Raman Spectroscopic Studies on the Gel Formation of the Bovine Growth Hormone Releasing Factor
Quigley, Paul T.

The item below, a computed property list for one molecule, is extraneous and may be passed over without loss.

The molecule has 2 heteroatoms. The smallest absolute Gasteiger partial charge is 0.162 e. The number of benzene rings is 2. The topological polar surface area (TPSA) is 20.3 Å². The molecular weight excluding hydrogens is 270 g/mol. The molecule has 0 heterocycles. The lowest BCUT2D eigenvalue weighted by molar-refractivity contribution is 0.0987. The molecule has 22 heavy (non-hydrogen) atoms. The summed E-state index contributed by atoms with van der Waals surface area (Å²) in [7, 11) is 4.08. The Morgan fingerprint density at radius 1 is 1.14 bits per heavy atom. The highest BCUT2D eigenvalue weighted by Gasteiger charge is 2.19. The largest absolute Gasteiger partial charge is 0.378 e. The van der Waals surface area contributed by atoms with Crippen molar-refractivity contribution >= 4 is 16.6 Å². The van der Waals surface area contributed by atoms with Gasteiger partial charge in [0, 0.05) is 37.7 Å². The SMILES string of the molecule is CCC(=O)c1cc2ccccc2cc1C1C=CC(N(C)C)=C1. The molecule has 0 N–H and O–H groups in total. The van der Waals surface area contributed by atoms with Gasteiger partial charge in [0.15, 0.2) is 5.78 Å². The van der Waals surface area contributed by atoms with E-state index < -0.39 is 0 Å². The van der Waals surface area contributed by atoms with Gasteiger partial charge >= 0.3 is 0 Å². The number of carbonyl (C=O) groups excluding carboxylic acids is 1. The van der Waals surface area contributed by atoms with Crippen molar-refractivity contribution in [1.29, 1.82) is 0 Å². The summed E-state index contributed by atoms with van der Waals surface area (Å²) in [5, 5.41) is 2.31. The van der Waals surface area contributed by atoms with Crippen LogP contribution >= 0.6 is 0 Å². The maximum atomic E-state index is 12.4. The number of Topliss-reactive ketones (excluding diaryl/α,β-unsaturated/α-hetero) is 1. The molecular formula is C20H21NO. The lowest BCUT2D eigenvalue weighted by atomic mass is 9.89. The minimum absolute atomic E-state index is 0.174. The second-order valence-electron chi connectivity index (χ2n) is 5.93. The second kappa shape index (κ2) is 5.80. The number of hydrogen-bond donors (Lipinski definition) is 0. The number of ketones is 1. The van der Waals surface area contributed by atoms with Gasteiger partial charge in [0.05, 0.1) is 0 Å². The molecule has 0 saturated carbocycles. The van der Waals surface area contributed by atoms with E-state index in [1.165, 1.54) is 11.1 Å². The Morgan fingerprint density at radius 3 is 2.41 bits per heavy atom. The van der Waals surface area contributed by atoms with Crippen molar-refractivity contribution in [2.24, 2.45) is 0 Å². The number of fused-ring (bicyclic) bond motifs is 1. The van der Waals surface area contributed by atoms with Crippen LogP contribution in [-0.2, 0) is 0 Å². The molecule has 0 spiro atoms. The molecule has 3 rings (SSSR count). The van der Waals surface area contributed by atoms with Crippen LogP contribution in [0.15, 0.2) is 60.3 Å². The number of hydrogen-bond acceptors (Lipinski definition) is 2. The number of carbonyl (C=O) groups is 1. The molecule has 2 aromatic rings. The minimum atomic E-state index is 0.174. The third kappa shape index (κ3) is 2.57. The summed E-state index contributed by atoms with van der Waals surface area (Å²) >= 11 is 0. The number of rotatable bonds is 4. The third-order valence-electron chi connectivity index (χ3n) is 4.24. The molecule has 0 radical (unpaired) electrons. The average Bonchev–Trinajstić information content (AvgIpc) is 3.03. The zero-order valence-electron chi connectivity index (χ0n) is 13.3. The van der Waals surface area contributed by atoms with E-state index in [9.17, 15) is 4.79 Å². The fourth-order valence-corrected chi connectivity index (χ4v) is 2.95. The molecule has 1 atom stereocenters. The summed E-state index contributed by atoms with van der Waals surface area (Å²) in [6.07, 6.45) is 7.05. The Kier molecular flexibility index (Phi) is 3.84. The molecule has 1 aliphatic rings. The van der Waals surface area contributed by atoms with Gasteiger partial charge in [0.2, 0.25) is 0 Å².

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The results obtained in this study have confirmed that gelling is occurring in both of the peptides studied, but there is a definite lack of evidence that they are gelling in the same fashion. Both, though, do consist of similiar "average" secondary 1686, and 1703 cm-1. They differed slightly though in the percentages of each. The first consisted of 37.68% helix, 32.19% sheet, 17.98% turn, and 12.15% random, whereas the second was 34.6, 28.02, 21.18, and 16.20%,respectively. Unfortunately, there was not enough data taken on the secondpeptide (U-90699F), so it is not known what structural changes may occur later. From the data which was collected, the U-90699F does not follow the same gelling mechanism as the synthetic peptide. The U-90699F did not exhibit a quick change in structure once it went into solution like the other did, and it gained random coil as the other lost it.The B-sheet content in U-90699F may increase with more heating which would support the theory of its presence in gelling, but that data will not be available for this report. From what has been shown, it appears possible that the random coil is capable of aiding in gelling in certain gelformations. If thisis true, then the coil must aggregate in a fashion that allows itself to pack in close like the B-sheet has been shown ascapable of doing. Another possibility is that for the U-90699F to begin forming a gel through increasing its B-sheet content, it may have to firstreach a certain amount of the random coil. If this were true, it would be interesting to see if the random coil would stay where it was or begin to be depleted into sheets. Nevertheless, more analysis needs to be done on the actual U-90699F peptide.